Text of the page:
Argentina's Juan Martin del Potro pushed Roger Federer to the limit in the semifinals of the Olympic men's tennis singles, but fell short in an agonizing 3-6, 7-6 (7-5), 19-17 defeat Friday at The All England Club.

In what was the match of the tournament in terms of quality and duration, Del Potro rediscovered the championship form that has eluded him since suffering a serious wrist injury in early 2010, but it still wasn't enough against the 17-time Grand Slam winner.

Del Potro came out on fire and consistently won the baseline exchanges against Federer in the first set, which he won after breaking his opponent's serve in the eighth game.

The Swiss came out determined to turn the tide at the start of the second set, but Del Potro's game and nerve held up as he saved all three break points he faced to force a possible match-clinching tiebreaker.

The Argentine battled back from a mini-break down in that decider, but Federer came out on top 7-5 and the stage was set for what would turn out to be an epic conclusion to the match.

The third set featured more domination by both servers. The 6-foot-6 Del Potro served six aces in the final set and held serve for the 20th consecutive time in the match to take a 9-8 lead.

But Federer, who hit 24 aces for the match, held for 9-9 and then struck blood by breaking Del Potro for the first time in the match for a 10-9 lead, putting himself just one service hold away from a spot in the gold-medal match.

In a stunning turn of events, however, the world No. 9 responded by breaking Federer's serve at love to even the match at 10-10 and the marathon continued.

Finally, in the 35th game of the third set, Federer went up a break of serve one more time and then would not be denied in his second attempt at serving out the match.

The world No. 1 kissed the Swiss flag sewn into his shirt after securing the victory, while a disconsolate Del Potro was unable to hold back the tears before exiting center court.

"Yes, it was a match to be proud of. But losing like that hurts a lot. It's hard to talk right now," Del Potro said in the post-match press conference.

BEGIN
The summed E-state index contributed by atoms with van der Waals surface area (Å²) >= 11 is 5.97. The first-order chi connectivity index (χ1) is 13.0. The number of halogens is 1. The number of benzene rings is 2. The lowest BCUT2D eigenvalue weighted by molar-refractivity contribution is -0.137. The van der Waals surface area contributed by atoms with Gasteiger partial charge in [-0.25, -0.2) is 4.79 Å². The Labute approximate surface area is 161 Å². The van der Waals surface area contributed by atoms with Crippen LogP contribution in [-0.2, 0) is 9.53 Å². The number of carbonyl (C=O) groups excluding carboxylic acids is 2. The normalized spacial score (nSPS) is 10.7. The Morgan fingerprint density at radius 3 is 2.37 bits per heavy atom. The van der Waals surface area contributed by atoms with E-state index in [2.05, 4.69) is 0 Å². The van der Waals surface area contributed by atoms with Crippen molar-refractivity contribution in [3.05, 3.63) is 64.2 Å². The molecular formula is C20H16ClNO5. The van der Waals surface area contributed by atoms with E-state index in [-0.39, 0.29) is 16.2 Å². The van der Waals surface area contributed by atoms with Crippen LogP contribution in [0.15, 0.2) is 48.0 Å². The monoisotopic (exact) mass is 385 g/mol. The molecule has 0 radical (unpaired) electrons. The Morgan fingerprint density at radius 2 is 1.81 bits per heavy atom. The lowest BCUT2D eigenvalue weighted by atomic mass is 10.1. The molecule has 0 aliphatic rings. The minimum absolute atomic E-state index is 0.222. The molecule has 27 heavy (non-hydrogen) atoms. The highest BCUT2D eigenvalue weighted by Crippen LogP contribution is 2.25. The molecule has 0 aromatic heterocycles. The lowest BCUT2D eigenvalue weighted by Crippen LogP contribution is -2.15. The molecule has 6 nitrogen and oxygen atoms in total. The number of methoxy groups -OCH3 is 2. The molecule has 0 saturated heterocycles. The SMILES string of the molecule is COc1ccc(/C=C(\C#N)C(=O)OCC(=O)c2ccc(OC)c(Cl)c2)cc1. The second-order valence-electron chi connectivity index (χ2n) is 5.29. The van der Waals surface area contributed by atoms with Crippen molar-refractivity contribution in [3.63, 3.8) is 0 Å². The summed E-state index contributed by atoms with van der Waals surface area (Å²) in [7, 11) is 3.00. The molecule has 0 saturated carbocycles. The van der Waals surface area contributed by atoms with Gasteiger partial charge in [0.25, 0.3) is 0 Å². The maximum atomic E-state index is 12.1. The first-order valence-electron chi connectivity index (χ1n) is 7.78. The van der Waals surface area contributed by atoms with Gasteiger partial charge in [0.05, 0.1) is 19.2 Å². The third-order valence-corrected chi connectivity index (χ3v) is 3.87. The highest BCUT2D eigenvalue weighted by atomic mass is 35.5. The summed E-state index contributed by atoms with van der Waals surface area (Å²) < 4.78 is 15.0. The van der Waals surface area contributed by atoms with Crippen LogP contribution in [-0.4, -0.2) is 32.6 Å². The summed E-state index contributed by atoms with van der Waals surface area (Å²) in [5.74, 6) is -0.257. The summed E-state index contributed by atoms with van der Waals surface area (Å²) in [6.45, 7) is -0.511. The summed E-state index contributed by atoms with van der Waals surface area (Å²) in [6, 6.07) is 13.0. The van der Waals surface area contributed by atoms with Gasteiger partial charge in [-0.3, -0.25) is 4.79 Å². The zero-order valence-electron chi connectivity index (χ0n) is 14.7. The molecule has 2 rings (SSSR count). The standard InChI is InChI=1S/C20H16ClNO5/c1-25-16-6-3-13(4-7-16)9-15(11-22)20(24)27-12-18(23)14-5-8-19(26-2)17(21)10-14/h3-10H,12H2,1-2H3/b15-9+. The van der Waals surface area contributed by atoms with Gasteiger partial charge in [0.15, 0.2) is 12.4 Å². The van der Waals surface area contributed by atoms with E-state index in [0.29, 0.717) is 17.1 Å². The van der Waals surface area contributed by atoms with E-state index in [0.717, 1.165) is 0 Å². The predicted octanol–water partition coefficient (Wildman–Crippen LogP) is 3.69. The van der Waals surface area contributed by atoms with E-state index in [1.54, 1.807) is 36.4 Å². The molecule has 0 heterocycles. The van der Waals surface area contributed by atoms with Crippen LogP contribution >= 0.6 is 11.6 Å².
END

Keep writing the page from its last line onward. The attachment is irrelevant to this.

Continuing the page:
"Someone has to win these matches and today it was his turn, just as (another equally important match) we played in the (2009) U.S. Open (final) it was my turn," the Argentine said, referring to his lone Grand Slam triumph.

The match, which clocked in at four hours and 26 minutes, was the longest three-set singles match in Open Era history (since 1968), although more games were played this week in Frenchman Jo-Wilfried Tsonga's 6-3, 3-6, 25-23 second-round win over Canada's Milos Raonic.

In another marathon match Friday with medal implications, Spain's David Ferrer and Feliciano Lopez fell 6-3, 4-6, 18-16 in the men's doubles semifinals to the French team of Tsonga and Michael Llodra, who saved four match points en route to the victory.

Like Del Potro, Ferrer and Lopez still have a shot at the bronze medal.

The Spaniards will square off Saturday against another French team, Richard Gasquet and Julien Benneteau, while Del Potro will face Serbia's Novak Djokovic on Sunday.

Federer will take on Britain's Andy Murray, who topped Djokovic 7-5, 7-5 in the late semifinal, for the men's singles gold medal on Sunday.

After Del Potro's defeat in the singles, he and partner Gisela Dulko were eliminated from the mixed doubles when they lost 6-2, 7-5 to Americans Lisa Raymond and Mike Bryan in the quarterfinals. EFE